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Spokane, Washington  Est. May 19, 1883
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This Spokane parks patrol program looks a lot like the Old West

By Nina Culver For The Spokesman-Review

The horses stood quietly in the sunshine, accepting pats and strokes while occasionally nuzzling the tiny hands that reached for their soft noses.

Little Emmalyn Marney, who just turned 1 last month, reached out to pet the face of a paint horse named Jackson.

“Her third word was ‘Neigh,’ ” said her mother, Megan Marney. “We got to meet the horses and it just made her day.”

Jackson was one of three horses visiting Olmsted Brothers Green Park in Kendall Yards on Sunday morning as part of the new mounted patrol program run by the Spokane Community Oriented Policing Services program. Up to three teams of volunteers visit parks across Spokane every Saturday and Sunday to spread the word about the COPS volunteers and the work they do.

“It’s so cool that they’re here,” the elder Marney said. “We just look at horses in books. It’s definitely a cool program.”

Jackson belongs to police Officer Traci Ponto, the neighborhood resource officer in the West Central neighborhood. She is one of two commissioned officers who are part of the mounted patrol, but they participate on their own time and as volunteers.

“No guns, no vest, no duty belt, no contacting bad guys,” Ponto said. “It’s public relations.”

The police department used to have a mounted patrol unit, but it was eliminated in the 1990s after staffing cuts. Ponto said she’s been trying to bring it back ever since.

“I rode in that,” she said. “It was phenomenal. A lot of us, it’s our passion. We ride on our days off.”

COPS executive director Patrick Striker had the idea to bring the mounted patrol under the COPS umbrella and staff it with volunteers. “The program is whatever we want it to be,” he said. “It’s much easier.”

Plans began coming together in February, and there was no problem attracting volunteers. Volunteers have to own and haul their own horse and provide poop scooping services. The inaugural summer was limited to 16 riders, and the program will be evaluated at the end of the season.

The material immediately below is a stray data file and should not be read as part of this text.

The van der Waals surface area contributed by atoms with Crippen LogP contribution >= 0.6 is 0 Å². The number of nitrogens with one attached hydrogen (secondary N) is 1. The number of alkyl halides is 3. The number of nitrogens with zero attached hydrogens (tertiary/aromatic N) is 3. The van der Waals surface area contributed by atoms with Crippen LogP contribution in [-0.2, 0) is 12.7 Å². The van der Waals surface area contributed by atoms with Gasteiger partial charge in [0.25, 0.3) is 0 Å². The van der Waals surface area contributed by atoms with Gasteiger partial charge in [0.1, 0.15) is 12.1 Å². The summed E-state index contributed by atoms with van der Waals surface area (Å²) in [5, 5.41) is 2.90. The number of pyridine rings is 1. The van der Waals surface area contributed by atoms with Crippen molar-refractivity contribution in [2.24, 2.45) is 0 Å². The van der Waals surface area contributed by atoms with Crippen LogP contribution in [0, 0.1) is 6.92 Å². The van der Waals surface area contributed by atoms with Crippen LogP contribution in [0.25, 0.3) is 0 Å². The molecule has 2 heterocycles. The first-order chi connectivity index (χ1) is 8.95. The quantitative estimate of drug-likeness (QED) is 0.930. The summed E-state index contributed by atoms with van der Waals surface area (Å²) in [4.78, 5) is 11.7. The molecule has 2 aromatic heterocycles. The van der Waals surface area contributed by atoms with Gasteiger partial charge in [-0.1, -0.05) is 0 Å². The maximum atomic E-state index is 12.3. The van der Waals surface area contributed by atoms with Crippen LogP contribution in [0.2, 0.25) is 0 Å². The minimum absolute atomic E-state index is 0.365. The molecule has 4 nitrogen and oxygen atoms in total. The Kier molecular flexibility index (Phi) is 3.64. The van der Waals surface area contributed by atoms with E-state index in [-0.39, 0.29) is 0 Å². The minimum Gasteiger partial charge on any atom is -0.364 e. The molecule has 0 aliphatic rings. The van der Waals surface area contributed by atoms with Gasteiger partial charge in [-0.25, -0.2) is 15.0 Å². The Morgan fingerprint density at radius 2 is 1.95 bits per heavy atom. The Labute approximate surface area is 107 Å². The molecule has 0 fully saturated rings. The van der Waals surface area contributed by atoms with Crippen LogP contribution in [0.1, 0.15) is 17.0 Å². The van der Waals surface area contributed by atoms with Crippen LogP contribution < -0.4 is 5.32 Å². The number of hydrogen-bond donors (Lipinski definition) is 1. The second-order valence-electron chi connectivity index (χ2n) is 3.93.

“This is our start-up year,” Ponto said. “We’re going to have hiccups.”

The program is all about observation and patrol. If volunteers see anything suspicious, they report it to police. “We’re that extra set of eyes and ears,” Ponto said. “You provide a deterrent naturally by being in the park. Really it’s our opportunity to talk about COPS shops.”

The goal is to make the parks welcoming so that people will use them more for picnics, birthday parties and other gatherings. The more people there are, the less crime there is. “Once the community is there, it’s not fun for the bad guys,” Striker said. “We want to make the parks a desirable place to go.”

On Sunday, there was very little patrolling done in Olmsted park, however. Kids and adults alike streamed over to pet the horses and chat. Many were across the street at Indaba Coffee Roasters when the riders showed up, and came over with cups of coffee in hand.

Meagan Porter said her 2-year-old son Jaxsen spotted the horses after she got her coffee and ran over. After some encouragement from Ponto, he put out his hand so Jackson could lick it. His face beamed.

“He’s maybe seen them from the car,” Porter said. “He’s never been this close. This is special. He’ll talk about this for a long time.”

Most children who approached the horses were tentative, having never touched the animal before. One boy, however, wrapped his arms around the neck of a warmblood horse named Jewel.

It wasn’t only kids who flocked to the horses. Karen Patton, who lives nearby, was getting coffee with her cousin from California when they spotted the horses. Both posed for a photo next to Jewel.

“We almost jumped out of the car when we saw them, they’re so beautiful,” Patton said. “This is a complete treat – horses, coffee and donuts. I just love it. It’s just a compliment to the parks.”

The mounted patrol will continue every weekend through September. Each team of two or three volunteers will visit three parks each day, spending an hour in each. Manito Park is so large, however, that teams will spend four hours there when they visit.

The schedule of mounted patrol park visits is available at patrol-unit-schedule-of-park-rides. The horses will also occasionally appear at community events, including the Settlers Day parade in Deer Park on July 28 and the Garland Street Fair on Aug. 11.

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